Yes, as you may have read, I’m a tofu convert. And I’m convinced you’d be too — if only you could taste this:
After making this recipe for a Thai-inspired shrimp and tofu cocktail, culled from “The New Soy Cookbook” by Lorna Sass (actually an old soy cookbook that’s been on my shelf for years), I brought the leftovers into the office and said: “OK, who hates tofu?”
It was an experiment meant to prove that despite what too many people think, tofu is not only nutritious, it’s delicious. One of my co-workers refused to even taste my tofu-and-shrimp cocktail (her loss), but another naysayer was so impressed she said, “Wow! I’d make that!” And now she can, and so can you. Here’s the recipe:
Thai-Inspired Shrimp and Tofu Cocktail (serves four)
8 ounces firm or extra-firm tofu
1 4-inch stalk of lemongrass (measure from the fleshy bulb upward), bruised outer leaves removed, cut into 1-inch-long pieces
2 cloves garlic, peeled
1/2 cup tightly packed cilantro leaves
1/2 teaspoon Thai red curry paste, or 1/4 teaspoon crushed red pepper flakes
3 tablespoons fresh squeezed lime juice
2 1/2 tablespoons Thai or Vietnamese fish sauce
2 tablespoons peanut or canola oil
8 ounces cooked fresh shrimp, cut into 1/2-inch chunks
1/2 cup finely diced red onion
1/2 cup English or Persian cucumber, finely diced
1. Bring a small pot of water to a rapid boil. Carefully set the block of tofu in the water, reduce the heat to low and simmer for 5 minutes. Drain, and when cool enough to handle, press as follows: loosely wrap the cooked tofu in multiple layers of a clean kitchen towel. Set it on a plate and place a 1-pound bag of beans (or its weight-equivalent) on top and set aside for 15 minutes.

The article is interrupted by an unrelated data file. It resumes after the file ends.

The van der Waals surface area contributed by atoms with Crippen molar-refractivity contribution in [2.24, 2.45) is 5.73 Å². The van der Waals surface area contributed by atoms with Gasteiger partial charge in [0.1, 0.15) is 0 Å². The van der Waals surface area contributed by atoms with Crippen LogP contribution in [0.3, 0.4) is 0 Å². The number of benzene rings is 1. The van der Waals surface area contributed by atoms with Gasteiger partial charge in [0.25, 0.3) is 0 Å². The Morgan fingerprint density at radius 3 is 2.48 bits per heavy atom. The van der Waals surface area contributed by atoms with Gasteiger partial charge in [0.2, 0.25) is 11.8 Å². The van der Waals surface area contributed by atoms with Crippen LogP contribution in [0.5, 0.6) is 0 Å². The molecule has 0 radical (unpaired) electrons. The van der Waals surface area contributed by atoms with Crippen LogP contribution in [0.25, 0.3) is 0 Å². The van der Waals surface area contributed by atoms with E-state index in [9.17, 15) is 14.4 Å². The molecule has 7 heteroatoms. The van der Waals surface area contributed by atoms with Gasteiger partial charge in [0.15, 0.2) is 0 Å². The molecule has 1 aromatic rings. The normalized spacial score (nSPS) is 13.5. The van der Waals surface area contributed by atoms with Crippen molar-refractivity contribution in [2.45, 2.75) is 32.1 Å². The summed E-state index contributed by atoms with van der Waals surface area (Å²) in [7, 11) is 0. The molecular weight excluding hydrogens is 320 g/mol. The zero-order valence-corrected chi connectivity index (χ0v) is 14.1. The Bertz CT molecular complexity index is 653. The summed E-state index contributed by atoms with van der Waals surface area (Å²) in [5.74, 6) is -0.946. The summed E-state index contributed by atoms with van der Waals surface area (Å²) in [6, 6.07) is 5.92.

2. In a food processor (or sturdy blender), process the lemongrass until it’s finely chopped, scraping down the sides of the work bowl as needed. Then add the garlic cloves and process to a fine chop. Add the cilantro, red curry paste (or crushed red pepper flakes), lime juice, fish sauce and oil and process till well blended.
3. Slice the tofu into 1/2-inch cubes. Cut each cube in half to create triangles. In a medium serving bowl, gently toss together the tofu, shrimp, red onion and cucumber. Pour on the dressing while stirring, tossing until all of the ingredients are evenly coated, and serve immediately.
The Asian ingredients listed here– including tofu made fresh from local purveyors — are widely available at Greater Seattle’s many Asian food markets, among them Uwajimaya, Viet-Wah, 99 Ranch and H Mart, though this being Seattle, you can do pretty well at your average American supermarket, too.
If you want to prep the dish in advance, don’t add the cucumber until you’re ready to serve, or better yet, do as I did: keep the dressing separate and toss just before serving. If you like things spicy, feel free to up the red curry-paste ante. Sensitive to salty dishes? Reduce the amount of flavorful fish sauce by half.
Also: The simmering and pressing process is meant to help the tofu better-absorb its marinade, according to the instructions in “The New Soy Cookbook.” But in the name of science, I made a small “extra” batch using extra-firm tofu straight — no simmering, no pressing — and didn’t notice a discernible difference. Your call.